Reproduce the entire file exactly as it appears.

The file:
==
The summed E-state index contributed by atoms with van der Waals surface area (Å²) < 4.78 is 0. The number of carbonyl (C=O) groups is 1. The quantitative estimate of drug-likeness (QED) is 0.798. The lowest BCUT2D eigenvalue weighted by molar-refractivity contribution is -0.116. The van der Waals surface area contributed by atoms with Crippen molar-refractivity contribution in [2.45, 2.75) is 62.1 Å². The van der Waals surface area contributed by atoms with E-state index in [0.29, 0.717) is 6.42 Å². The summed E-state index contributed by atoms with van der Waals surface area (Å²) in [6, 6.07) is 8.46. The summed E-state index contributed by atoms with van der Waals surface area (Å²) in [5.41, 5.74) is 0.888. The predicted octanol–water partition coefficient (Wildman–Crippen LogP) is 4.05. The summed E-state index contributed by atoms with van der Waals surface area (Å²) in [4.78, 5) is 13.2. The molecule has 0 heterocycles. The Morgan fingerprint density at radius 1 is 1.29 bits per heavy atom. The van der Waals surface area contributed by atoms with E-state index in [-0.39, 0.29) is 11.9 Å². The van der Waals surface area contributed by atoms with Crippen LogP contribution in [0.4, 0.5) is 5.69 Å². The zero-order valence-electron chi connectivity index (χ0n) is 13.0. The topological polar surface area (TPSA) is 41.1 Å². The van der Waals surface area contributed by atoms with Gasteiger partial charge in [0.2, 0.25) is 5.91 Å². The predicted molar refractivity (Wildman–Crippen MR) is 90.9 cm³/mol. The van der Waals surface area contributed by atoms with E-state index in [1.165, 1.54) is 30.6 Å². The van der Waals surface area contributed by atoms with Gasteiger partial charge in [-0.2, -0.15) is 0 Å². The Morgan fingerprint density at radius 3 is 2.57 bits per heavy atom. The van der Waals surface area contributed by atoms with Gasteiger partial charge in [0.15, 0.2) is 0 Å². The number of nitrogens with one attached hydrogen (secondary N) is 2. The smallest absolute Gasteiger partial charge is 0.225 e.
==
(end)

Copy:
The summed E-state index contributed by atoms with van der Waals surface area (Å²) < 4.78 is 0. The number of carbonyl (C=O) groups is 1. The quantitative estimate of drug-likeness (QED) is 0.798. The lowest BCUT2D eigenvalue weighted by molar-refractivity contribution is -0.116. The van der Waals surface area contributed by atoms with Crippen molar-refractivity contribution in [2.45, 2.75) is 62.1 Å². The van der Waals surface area contributed by atoms with E-state index in [0.29, 0.717) is 6.42 Å². The summed E-state index contributed by atoms with van der Waals surface area (Å²) in [6, 6.07) is 8.46. The summed E-state index contributed by atoms with van der Waals surface area (Å²) in [5.41, 5.74) is 0.888. The predicted octanol–water partition coefficient (Wildman–Crippen LogP) is 4.05. The summed E-state index contributed by atoms with van der Waals surface area (Å²) in [4.78, 5) is 13.2. The molecule has 0 heterocycles. The Morgan fingerprint density at radius 1 is 1.29 bits per heavy atom. The van der Waals surface area contributed by atoms with E-state index in [-0.39, 0.29) is 11.9 Å². The van der Waals surface area contributed by atoms with Crippen LogP contribution in [0.4, 0.5) is 5.69 Å². The zero-order valence-electron chi connectivity index (χ0n) is 13.0. The topological polar surface area (TPSA) is 41.1 Å². The van der Waals surface area contributed by atoms with Gasteiger partial charge in [0.2, 0.25) is 5.91 Å². The predicted molar refractivity (Wildman–Crippen MR) is 90.9 cm³/mol. The van der Waals surface area contributed by atoms with E-state index in [1.165, 1.54) is 30.6 Å². The van der Waals surface area contributed by atoms with Gasteiger partial charge in [-0.2, -0.15) is 0 Å². The Morgan fingerprint density at radius 3 is 2.57 bits per heavy atom. The van der Waals surface area contributed by atoms with Gasteiger partial charge in [0.15, 0.2) is 0 Å². The number of nitrogens with one attached hydrogen (secondary N) is 2. The smallest absolute Gasteiger partial charge is 0.225 e.